The full ballroom at the Boise Centre on the Grove, usually a pedestrian affair, was austerely appointed in ceiling to floor black cloth on Thursday night. The University of Idaho College of Law, celebrating its first centennial, projected a dramatic pair of school logos on the black backdrops. A long, raised dais loomed over the front of the hall, lined north to south with chairs and referred to as the Head Table.
The large crowd of fresh-faced U of I alumni, left- and right-leaning Boise lawyers and state dignitaries picked at their fruit course while somewhere behind the stage an elite group of Idaho politicos mingled in The Perch room with John G. Roberts, U.S. Supreme Court chief justice, sans robes.
The beslinged governor, C. L. “Butch” Otter (recovering from a calf roping injury) introduced the boyish Roberts to Idaho’s portly Secretary of State, one Ben Ysursa.
“I know that name,” Roberts responded, according to Ysursa. (Reporters were not allowed anywhere near the Chief.)
Ysursa, of Basque heritage, does not have a very common family name.
About two weeks prior, Roberts had handed down a bittersweet victory to the State of Idaho in the case of Ysursa, Secretary of State of Idaho, et al v. Pocatello Education Association et al.
“We won the case, but we lost most of the law,” Ysursa commented after the gala, heading across Boise’s Grove Plaza on his way back to his silver Benz. (Ysursa’s Democratic-leaning relations in the Midwest were none too happy that their Idaho brother was taking on the unions.)
Roberts ruled that the state can prohibit school districts, fire departments and other political subdivisions from taking contributions to union political funds directly out of public employees’ paychecks.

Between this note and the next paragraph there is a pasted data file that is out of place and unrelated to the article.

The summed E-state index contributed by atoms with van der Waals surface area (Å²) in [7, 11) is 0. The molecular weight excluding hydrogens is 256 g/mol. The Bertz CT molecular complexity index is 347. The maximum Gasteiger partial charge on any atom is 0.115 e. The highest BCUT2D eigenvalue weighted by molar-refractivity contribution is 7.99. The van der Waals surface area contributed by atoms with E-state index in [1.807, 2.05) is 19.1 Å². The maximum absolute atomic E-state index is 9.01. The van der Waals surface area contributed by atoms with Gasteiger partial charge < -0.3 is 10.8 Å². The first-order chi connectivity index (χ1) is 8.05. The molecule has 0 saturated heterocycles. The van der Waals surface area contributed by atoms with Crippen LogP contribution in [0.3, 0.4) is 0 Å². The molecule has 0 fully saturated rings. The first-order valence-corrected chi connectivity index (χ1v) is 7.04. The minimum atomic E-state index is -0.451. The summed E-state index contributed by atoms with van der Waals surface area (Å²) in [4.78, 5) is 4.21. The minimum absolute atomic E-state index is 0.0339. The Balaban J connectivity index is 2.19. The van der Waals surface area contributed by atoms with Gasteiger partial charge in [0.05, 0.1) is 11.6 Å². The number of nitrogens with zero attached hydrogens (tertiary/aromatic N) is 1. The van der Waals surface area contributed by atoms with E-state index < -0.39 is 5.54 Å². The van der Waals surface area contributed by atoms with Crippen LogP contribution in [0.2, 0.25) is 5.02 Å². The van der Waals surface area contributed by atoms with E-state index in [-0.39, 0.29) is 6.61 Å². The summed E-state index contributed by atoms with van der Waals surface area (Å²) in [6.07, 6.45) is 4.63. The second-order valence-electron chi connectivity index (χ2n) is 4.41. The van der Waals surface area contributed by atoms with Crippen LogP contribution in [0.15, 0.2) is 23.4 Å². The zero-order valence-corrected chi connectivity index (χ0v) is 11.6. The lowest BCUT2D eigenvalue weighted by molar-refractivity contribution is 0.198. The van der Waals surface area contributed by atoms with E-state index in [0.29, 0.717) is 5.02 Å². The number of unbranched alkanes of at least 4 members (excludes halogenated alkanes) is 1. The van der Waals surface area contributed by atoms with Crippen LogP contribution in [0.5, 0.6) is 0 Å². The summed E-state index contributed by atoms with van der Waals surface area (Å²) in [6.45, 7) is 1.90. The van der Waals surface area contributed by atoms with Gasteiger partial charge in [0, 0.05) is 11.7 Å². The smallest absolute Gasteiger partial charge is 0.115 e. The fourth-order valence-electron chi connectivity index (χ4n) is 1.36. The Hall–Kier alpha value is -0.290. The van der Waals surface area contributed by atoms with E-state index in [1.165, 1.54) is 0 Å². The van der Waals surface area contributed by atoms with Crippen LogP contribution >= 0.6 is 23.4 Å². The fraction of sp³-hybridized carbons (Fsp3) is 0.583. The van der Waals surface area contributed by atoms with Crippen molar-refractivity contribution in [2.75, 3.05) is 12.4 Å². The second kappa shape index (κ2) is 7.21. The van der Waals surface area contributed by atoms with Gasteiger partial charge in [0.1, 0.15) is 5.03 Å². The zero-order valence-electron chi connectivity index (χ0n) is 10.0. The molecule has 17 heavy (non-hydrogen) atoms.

“Idaho’s law does not restrict political speech, but rather declines to promote that speech by allowing public employee checkoffs for political activities,” Roberts wrote in the 6-3 decision.
Idaho Lt. Gov. Brad Little, who carried the 2003 Voluntary Contributions Act—the target of the Supreme Court ruling six years later—also chatted with Roberts in The Perch. The Chief Justice reportedly complained to Little that the Ysursa decision required a lot of work on his part.
Roberts’ speech in Boise, a prelude to a Friday lecture at the law school in Moscow, for which he was paid an $11,500 honorarium, did not take nearly as much work. The nation’s top jurist spoke for about seven minutes, opening with a lawyer joke about not telling lawyer jokes and recounting the journey to the American West for this western audience: Explorers, trappers, miners, ranchers and farmers.
“Each of these groups made their initial appearance without the assistance of counsel, but the lawyers were, of course, not far behind,” Roberts intoned. “Idahoans have a well earned reputation for self-sufficiency.”
Roberts tipped his hat to federalism, invoking New Deal-era Justice Louis Brandeis’ notion of states as laboratories for experimentation, and gave a nod to Western American jurisprudence, which informs his conservative rulings on natural resources.
“My court’s cases recognize, the pioneers who were drawn to these lands found a climate and topography radically different from that east of the 100th meridian,” he said.
Roberts also quizzed the audience on the name of the chief justice a century ago when the College of Law was founded. None could recall the name Melville Fuller.
Ironically, had Roberts been the speaker at the Republican State Convention last June, he might have found a more knowledgeable crowd; Fuller ruled portions of the federal income tax unconstitutional in 1895, a popular position among one segment of the state GOP.
College of Law Dean Donald L. Burnett, Jr. also invoked Justice Brandeis’ vision of a great university in thanking Roberts, saying that an institution—like Idaho’s only law school—that aims high and broad can inspire great loyalty.
Then Burnett, perhaps subconsciously, spoke to the difference between Roberts’ jurisprudence and that of the more scholarly justices.
Idaho’s law community gathered that Thursday night, Burnett said, as “a great manifestation of the impulse for justice, whether it’s the common sense justice described by the Chief Justice and Idaho’s history, or the scholarly justice that the Supreme Court is charged to produce for us, year in and year out.”
Hundreds of common sense lawyers arm in arm with their dates, flooded out into the daylight savings time twilight.